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To grow biometric datasets, Google and Telus will pay $50 for short videos of children 

To grow biometric datasets, Google and Telus will pay $50 for short videos of children 

The question of how to train face biometrics algorithms often comes with concerns about consent in the use of publicly available images. Like Worldcoin before them, Google and Telus International, subsidiary Canadian telco Telus, are addressing the problem with cash incentives, via a new initiative that offers $50 to parents who are willing to film their kids so that their skin tone, eyelid shape and other biometric features can be used to build biometric datasets for age verification.

An investigation by 404 Media says a published description of the project specifies parents must agree to shoot 11 videos, each 40 seconds or less, of their children sporting face masks or hats, or unadorned to record biometric modalities such as skin tone and facial geometry. The process also collects personal information such as name, gender and birth date. Participating kids must be between 13 and 17 years old.

Telus International AI Inc. (TIAI) says the goal is to “capture a broad cross-section of participants targeting various combinations of demographics, with the goal of ensuring that our customer’s services, and derived products, are equally representative of a diverse set of end-users.” According to the company, helping Google find volunteers will ultimately improve authentication tools and add security for Telus’ end users, although they refer to Google as “a non-affiliated customer of TIAI.”

Meanwhile, a statement from Google LLC outlines the details of the process, for which TIAI identified volunteers who were then referred to Google for biometric capture.

“As part of our commitment to delivering age-appropriate experiences and to comply with laws and regulations around the world, we’re exploring ways to help our users verify their age,” says the statement. “Google collected videos and images of faces, clearly explaining how the content will be used and, as with all research involving minors, we required parental consent for participants under the age of 18. We’ve also put strict privacy protections in place, including limiting the amount of time the data will be retained and providing all participants the option to delete their data at any time.” The fine print says Google and Telus can “retain the data as long as needed to fulfill the purposes of the study,” but for no longer than five years from the date of biometric data collection or termination of the study.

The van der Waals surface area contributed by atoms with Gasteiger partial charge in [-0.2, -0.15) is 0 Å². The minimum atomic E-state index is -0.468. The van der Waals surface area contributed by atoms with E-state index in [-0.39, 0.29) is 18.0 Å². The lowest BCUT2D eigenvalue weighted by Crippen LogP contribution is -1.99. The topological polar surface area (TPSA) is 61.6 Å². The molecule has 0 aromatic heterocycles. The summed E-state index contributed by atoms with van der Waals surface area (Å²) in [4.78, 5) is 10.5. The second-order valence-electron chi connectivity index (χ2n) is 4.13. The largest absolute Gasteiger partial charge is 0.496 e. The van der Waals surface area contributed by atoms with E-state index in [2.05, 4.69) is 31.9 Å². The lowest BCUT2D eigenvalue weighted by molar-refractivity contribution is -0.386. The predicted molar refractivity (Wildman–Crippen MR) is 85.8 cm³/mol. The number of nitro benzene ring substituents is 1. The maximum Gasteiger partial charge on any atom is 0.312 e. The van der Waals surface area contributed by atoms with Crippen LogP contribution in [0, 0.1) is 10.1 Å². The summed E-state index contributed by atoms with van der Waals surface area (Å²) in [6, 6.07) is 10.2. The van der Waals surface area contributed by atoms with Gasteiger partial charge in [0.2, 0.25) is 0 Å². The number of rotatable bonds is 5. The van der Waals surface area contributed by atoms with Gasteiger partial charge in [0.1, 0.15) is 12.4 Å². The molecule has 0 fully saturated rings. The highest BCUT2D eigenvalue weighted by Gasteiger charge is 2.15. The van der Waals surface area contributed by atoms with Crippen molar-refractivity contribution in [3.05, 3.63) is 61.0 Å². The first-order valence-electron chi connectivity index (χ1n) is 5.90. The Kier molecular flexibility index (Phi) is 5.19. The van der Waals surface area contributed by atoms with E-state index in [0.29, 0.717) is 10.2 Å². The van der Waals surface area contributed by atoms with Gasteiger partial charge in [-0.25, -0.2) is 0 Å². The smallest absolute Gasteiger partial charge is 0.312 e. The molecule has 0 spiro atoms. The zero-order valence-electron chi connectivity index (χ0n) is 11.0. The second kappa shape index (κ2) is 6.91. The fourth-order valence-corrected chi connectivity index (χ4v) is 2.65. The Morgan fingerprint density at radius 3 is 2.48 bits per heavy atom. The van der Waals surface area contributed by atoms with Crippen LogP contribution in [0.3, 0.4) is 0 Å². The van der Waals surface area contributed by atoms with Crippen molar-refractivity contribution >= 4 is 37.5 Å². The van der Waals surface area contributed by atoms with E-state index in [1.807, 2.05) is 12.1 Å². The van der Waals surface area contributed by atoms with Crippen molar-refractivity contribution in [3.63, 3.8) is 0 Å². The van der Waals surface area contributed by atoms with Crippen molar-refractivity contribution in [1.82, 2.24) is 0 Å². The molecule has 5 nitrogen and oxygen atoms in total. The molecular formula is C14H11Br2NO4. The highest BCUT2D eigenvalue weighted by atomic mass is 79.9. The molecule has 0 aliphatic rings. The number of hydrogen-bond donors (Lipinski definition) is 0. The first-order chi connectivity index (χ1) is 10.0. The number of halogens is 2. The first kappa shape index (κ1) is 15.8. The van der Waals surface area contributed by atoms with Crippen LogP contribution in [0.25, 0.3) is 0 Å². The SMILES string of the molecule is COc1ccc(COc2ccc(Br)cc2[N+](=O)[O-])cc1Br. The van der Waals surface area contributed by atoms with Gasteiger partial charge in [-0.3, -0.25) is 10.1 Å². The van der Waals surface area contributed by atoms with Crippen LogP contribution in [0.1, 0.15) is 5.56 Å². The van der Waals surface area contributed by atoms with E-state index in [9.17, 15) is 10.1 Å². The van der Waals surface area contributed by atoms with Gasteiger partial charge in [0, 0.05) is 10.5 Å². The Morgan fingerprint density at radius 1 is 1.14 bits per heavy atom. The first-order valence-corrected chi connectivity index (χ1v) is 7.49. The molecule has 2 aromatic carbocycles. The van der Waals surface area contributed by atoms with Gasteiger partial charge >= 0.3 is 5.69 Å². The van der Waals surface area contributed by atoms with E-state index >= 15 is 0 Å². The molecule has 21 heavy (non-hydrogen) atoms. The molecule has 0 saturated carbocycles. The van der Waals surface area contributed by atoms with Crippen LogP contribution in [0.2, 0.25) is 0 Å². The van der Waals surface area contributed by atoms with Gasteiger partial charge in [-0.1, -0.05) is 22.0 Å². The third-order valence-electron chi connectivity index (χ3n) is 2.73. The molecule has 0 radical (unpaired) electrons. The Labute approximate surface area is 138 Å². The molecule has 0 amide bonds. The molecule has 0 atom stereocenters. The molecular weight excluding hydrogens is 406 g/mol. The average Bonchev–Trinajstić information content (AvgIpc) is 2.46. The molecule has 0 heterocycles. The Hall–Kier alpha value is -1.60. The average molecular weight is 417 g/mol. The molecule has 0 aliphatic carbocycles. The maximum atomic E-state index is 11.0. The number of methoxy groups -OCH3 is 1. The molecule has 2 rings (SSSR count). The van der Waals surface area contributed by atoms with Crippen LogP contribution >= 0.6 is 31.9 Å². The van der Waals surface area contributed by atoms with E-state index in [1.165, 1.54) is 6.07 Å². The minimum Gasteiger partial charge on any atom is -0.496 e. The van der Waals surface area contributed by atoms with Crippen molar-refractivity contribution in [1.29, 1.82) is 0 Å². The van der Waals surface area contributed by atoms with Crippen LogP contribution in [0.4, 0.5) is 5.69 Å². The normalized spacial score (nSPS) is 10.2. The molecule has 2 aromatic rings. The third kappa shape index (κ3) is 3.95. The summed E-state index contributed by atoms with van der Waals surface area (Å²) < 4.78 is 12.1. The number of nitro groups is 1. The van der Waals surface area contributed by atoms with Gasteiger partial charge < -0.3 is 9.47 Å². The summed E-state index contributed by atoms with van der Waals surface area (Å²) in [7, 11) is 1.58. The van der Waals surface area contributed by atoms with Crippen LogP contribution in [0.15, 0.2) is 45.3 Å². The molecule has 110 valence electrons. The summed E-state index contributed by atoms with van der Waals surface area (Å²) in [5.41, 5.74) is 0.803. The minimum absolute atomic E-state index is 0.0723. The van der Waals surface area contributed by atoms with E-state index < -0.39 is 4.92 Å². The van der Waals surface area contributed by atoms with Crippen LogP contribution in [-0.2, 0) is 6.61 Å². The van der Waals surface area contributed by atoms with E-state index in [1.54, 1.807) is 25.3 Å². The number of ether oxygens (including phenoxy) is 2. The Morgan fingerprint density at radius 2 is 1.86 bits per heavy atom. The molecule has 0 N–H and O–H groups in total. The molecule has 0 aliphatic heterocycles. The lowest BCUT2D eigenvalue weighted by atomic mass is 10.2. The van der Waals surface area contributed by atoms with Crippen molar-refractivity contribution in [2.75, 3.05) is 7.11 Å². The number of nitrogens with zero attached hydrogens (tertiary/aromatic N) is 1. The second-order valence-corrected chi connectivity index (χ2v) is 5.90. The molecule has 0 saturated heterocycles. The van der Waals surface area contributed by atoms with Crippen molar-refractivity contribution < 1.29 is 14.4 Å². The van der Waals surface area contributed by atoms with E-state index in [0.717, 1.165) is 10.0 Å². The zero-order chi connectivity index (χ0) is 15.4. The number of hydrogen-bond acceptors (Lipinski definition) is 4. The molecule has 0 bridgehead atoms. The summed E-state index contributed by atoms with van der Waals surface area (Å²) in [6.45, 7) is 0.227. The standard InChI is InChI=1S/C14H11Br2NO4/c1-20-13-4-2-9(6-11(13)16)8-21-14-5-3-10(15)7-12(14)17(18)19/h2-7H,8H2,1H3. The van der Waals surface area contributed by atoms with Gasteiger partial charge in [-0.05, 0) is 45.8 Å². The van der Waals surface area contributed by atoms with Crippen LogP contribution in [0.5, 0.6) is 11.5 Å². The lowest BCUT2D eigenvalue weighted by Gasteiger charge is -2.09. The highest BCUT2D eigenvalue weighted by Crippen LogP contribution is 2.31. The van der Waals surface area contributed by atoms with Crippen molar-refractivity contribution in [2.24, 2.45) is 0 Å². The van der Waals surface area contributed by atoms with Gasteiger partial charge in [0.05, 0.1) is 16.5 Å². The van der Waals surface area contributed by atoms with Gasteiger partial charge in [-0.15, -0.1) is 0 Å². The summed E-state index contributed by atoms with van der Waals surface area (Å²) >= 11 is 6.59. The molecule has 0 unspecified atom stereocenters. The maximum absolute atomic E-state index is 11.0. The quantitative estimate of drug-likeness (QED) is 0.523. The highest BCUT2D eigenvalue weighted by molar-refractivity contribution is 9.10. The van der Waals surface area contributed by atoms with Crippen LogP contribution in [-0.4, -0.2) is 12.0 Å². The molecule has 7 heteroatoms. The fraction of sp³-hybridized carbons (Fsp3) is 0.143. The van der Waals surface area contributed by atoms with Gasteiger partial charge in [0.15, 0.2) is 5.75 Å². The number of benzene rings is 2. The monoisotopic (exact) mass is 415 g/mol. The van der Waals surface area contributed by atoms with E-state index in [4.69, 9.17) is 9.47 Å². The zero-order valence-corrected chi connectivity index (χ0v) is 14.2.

Parents who sign up their kids are required to shoot the videos on private premises, with a Google representative on a call to walk them through the steps, and to verify some form of identification for the child (for instance, a passport).

However, as Britney Spears has shown us, there is no guarantee that parents are acting in the best interests of their children. Patchwork laws across federal and provincial jurisdiction do not make the situation much clearer. In Ontario, the Municipal Freedom of Information and Protection of Privacy Act gives individuals having lawful custody of a child under 16 years of age the right to provide consent on the child’s behalf; once a student turns 16, their parent or guardian may no longer consent on their behalf. Meanwhile, British Columbia, where Telus is headquartered, is governed under the Personal Information Privacy Act (PIPA).

On top of this, the federal government continues to push through Bill C-27, which would replace the Personal Information Protection and Electronic Documents Act (PIPEDA) with new legislation under the Consumer Privacy Protection Act, the Personal Information and Data Protection Tribunal Act and the Artificial Intelligence and Data Act. The new federal laws would classify the personal data of minors as “sensitive information,” making it subject to more rigorous protections, and give children autonomy over their personal information.

Meaning, the window for buying kids’ face biometrics on the cheap from eager parents might not be open for long, making it likely that similar campaigns will ramp up before regulations catch up with demand.

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